Roiphe: The Bizarre and Misguided Critical Assault on John Updike’s Reputation

A column about life, culture, and politics.
Jan. 27 2012 7:00 AM

Rabbit at Rest

The bizarre and misguided critical assault on John Updike’s reputation.

John Updike.
John Updike

Photograph by Mandel Ngan/AFP/Getty Images.

Exactly three years after his death, it’s sad to see that John Updike has subtly fallen out of fashion, that he is left off best novels lists like the Modern Library’s, and that a faint sense of disapproval clings to his reputation, even as his immense talent is recognized.

In fact, his immense talent is part of what people seemed to find suspect about him in the years before his death. Critics and writers hold the fact that he writes beautiful sentences against him, as if his writing is too well crafted, too flamboyantly, extravagantly good. James Wood wrote a decade ago, “He is a prose writer of great beauty, but that prose confronts one with the question of whether beauty is enough, and whether beauty always conveys what a novelist must convey.” Here one has to wonder about that special handbook of “What a Novelist Must Convey,” and the rules and regulations contained therein.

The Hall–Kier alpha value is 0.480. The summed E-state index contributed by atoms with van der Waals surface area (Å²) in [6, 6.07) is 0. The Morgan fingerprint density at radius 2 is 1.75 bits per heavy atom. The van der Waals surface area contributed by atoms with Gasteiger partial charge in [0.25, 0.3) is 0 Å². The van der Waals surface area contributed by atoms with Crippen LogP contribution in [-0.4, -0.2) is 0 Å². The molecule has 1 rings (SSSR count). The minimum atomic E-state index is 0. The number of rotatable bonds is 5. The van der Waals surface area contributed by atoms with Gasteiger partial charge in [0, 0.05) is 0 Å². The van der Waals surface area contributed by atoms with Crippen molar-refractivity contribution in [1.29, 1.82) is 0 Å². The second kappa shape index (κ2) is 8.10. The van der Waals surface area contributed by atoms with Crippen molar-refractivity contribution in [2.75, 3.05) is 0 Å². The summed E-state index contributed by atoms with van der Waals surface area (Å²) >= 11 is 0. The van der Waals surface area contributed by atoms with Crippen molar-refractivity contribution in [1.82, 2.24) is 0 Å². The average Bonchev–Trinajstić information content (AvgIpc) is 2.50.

And yet many other writers over the years have harbored the same odd objection. Take this critique in the New Republic (PDF): “He simply can’t pass up any opportunity to tap dance in prose.” The idea is that we should somehow distrust Updike because he is too good a writer. The word stylish in this way of thinking becomes a slur, as does the word beautiful

The faux-democratic ideal of plain-spokenness, the sense that a novelist should not write too beautifully or he sacrifices some vaguely articulated, semi-mystical claim to honesty, is not a million miles away from the Sarah Palin-ish suspicion of east coast liberals, or a Harvard education, or people who know the dates of wars. This is not to say that writing beautifully or elaborately is necessary for good fiction, but that one can’t deny that there are writers (Henry James, Nabokov, Flaubert) who write beautiful or elaborate sentences without any sacrifice to some mysterious, indefinable fictional mission.

Katie Roiphe Katie Roiphe

Katie Roiphe, professor at NYU’s Arthur L. Carter Journalism Institute, is the author of Uncommon Arrangements: Seven Marriages and In Praise of Messy Lives.